For sites that generate all their “links,” like some new startups think about it, clickbait is the devil. It takes advantage of our need to fulfill a once-obligatory click or interact with a news article in order to appear clickworthy. Today’s sites are vying to be at the very center of headlines, with headlines enticing readers to click, and after three and a half seconds a half percentage point in Google news rankings is no longer needed in order to enter the coveted top five. Better get clicking! It gets clickbait to the ground faster, therefore elevating the story overall. Also, making the news “more clickable,” boosting its popularity. All of this adds up to a clickbait fire hose of content, serving up millions of articles on multiple topics across multiple publications that might not be as engaging as the first line of a story by Emily Nussbaum over at The New Yorker, or the next line of Jason Citron over at BuzzFeed, or the next line of a story by N.T. Wright over at the New York Times.
Adding to the overall fire hose of headlines is the rise of social media websites (hi Facebook), and people’s tendencies to share stories more freely to their friends, enabling them to enjoy the content without perusing it first. As Anne Mulkern at The Washington Post explains, this combination of rising clickbait volume (constantly rising) combined with decreasing clickbait efficacy (rising clicks) means our main means of news consumption is not actually essential for getting the information you need for living a fulfilling life, but more so for getting the stuff you want to read now (like people who click the headline).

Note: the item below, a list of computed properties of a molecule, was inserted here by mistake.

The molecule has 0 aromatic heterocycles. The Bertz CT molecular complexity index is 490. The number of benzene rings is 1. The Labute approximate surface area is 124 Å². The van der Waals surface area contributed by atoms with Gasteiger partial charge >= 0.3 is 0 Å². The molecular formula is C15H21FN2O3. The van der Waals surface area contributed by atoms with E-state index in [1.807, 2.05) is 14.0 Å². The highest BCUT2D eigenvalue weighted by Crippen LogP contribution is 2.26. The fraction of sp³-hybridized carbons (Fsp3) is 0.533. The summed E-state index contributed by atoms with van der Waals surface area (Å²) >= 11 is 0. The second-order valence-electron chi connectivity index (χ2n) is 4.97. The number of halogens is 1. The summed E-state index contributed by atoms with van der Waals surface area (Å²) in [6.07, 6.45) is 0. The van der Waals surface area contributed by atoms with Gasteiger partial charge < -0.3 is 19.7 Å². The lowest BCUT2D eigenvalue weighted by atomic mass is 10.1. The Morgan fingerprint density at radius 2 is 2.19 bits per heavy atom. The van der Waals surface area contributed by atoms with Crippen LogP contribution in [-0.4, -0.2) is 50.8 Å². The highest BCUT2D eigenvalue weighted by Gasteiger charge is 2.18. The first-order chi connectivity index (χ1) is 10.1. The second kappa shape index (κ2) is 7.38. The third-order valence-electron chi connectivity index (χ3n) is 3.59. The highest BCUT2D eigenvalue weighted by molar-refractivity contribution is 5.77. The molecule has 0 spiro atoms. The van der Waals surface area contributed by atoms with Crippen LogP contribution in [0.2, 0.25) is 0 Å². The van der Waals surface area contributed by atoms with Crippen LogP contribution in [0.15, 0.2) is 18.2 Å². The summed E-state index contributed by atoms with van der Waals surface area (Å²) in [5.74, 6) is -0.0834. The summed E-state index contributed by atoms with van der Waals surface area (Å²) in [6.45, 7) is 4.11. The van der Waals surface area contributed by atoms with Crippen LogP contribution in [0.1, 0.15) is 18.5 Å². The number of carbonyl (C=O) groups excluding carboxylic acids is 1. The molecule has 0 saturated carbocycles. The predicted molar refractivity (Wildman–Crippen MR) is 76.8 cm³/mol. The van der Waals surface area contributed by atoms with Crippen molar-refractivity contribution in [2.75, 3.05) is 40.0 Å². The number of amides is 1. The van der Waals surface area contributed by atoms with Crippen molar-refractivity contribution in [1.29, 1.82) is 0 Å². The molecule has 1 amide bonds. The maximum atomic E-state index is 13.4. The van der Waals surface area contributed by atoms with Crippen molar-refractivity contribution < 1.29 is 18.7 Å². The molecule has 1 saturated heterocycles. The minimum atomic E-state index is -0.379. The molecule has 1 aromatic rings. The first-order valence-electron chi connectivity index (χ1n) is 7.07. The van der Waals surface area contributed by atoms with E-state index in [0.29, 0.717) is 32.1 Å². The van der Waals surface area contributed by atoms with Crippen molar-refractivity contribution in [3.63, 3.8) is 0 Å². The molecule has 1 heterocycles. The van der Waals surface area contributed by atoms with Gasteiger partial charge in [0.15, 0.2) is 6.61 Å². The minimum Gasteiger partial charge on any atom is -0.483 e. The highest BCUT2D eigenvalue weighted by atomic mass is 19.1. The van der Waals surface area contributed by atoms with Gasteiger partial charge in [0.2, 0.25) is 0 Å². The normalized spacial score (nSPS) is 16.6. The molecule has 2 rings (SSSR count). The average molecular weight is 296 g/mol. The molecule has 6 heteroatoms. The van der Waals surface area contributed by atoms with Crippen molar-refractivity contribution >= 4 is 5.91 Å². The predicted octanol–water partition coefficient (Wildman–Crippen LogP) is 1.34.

Want to eliminate clickbait, enhance your web traffic and save people money? Founders Arielle Zeliger and Lezlie Patterson want to help. Zeliger tells me they’ve created a computer program, Wordflow Ai, that does all the heavy lifting in generating headlines for all the websites, reducing search engine “help” in order to squeeze more clicks. Naturally, Wordflow Ai is a gross-out topic for Mayors to eliminate, but I’m not arguing against this as a solution. In fact, we could make this work across our entire news consumption cycle. Instead of waiting three and a half seconds for a summary of the most recent Pulitzer-prize winning news story, and clicking it because “oh yes,” Wordflow Ai churns through all the articles and sources to churn out the title of the story so that when you click on it, your eyes automatically think they are about to read an actual breaking news story, not a clickbait headline.
So what is one to do for longer-term news? Zeliger says for major news stories, Wordflow Ai is likely not a solution, but they’re trying to put some pressure on an industry currently trying to build on data and clickbait. With this approach, they hope to introduce a new set of metrics, keeping a very close eye on the quantity and quality of all the content for companies trying to monetize their content.
Companies might be forced to take some action if they don’t respond to this competition, so keep an eye on these two innovative companies and how they are able to disrupt the current landscape.
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